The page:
Information Proliferation

At 11:36, my Tweetstream erupted with the news that Gorbachev had died.

By 11:44, there were seeds of doubt.

By 11:51, the “news” had been thoroughly debunked.

It’s illustrative not only of how fast data travels, but how fast it gets corrected. I think about this with regard to book metadata distribution. (And stay tuned for Brian O’Leary’s report on this – I’ve had an advance look and he nails it. Of course.) Yes, erroneous data gets out all the time. Where that erroneous data originates is hard to say – there are thousands of data feeds flying about, and many publishing companies don’t even know how many data feeds they currently send, much less who ingests them and what parts of those feeds get ingested.

But correcting that data is not rocket science. If it is…

Because, as with all things about metadata, it’s not about the metadata. It’s about relationships with trading partners. If it’s hard to correct erroneous metadata, chances are it’s because you don’t have great relationships with the places that are displaying it. E-commerce sites don’t want bad data. It’s not in their interests to continue to display it. Bad data inhibits sales – for the retailer as well as for the publisher. We are, believe it or not, all in this together.

So if it’s difficult to get your data corrected, perhaps it’s time to get to know the folks at the places where your data’s appearing. They’ll be more inclined to help you. BEA is coming up. It’s the perfect time to stop by booths, get business cards, begin making connections. Data’s a reflection of relationships. There are ways to make it all better.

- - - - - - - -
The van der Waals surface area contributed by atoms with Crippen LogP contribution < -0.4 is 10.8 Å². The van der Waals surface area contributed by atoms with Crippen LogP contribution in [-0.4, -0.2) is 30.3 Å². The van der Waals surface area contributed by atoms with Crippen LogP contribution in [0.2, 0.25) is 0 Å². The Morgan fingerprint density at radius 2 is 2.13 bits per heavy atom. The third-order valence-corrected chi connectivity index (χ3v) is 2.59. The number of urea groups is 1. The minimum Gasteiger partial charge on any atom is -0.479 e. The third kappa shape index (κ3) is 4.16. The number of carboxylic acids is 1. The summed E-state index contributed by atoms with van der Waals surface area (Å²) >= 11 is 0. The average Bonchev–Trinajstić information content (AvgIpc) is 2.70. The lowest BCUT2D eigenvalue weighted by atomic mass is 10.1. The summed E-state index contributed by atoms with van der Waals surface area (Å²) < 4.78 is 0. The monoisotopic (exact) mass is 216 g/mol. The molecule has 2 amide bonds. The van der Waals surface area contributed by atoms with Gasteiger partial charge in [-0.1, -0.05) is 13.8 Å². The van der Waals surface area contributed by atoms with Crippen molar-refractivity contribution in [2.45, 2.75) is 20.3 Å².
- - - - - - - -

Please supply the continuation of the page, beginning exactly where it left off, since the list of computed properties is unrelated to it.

Playing With Context

One of the joys of standards work is that it allows you to experiment with ideas. This week, I’m looking at some interesting functionality and thinking back to Brian O’Leary’s work on Context First.

Brian’s point is that content itself becomes a commodity fairly rapidly. We see this with public domain books – what’s to distinguish one version of The Awakening from another? Essentially, the context in which it’s published. Are there critical essays? Or is it just the raw, original text? Is there additional material that the reader might be interested in? The publishers that are good at providing meaningful distinctions – which either lead to additional resources or allow the reader to understand how one book is different from another – are the ones that will do best in this increasingly interconnected environment.

And we have at our disposal the mechanisms by which this distinction and interconnectedness happens. ISBNs are the identifiers for books – they distinguish one book from another. DOIs can link an ISBN to other material – chapters, author biographies, webcasts, all the additional content that Brian emphasizes is critical for publishers to prevent their books from being simple commodities. ISNIs are the identifiers for authors – and those can be incorporated into DOIs to link out to other authors (linking Jack Kerouac to Allen Ginsberg, for example), to author websites, to other books by that author. These tools facilitate that contextual connectivity.

It’s amazing to actually be able to create the platform for this context. Watch this space – I’ll be providing examples of these things in the wild.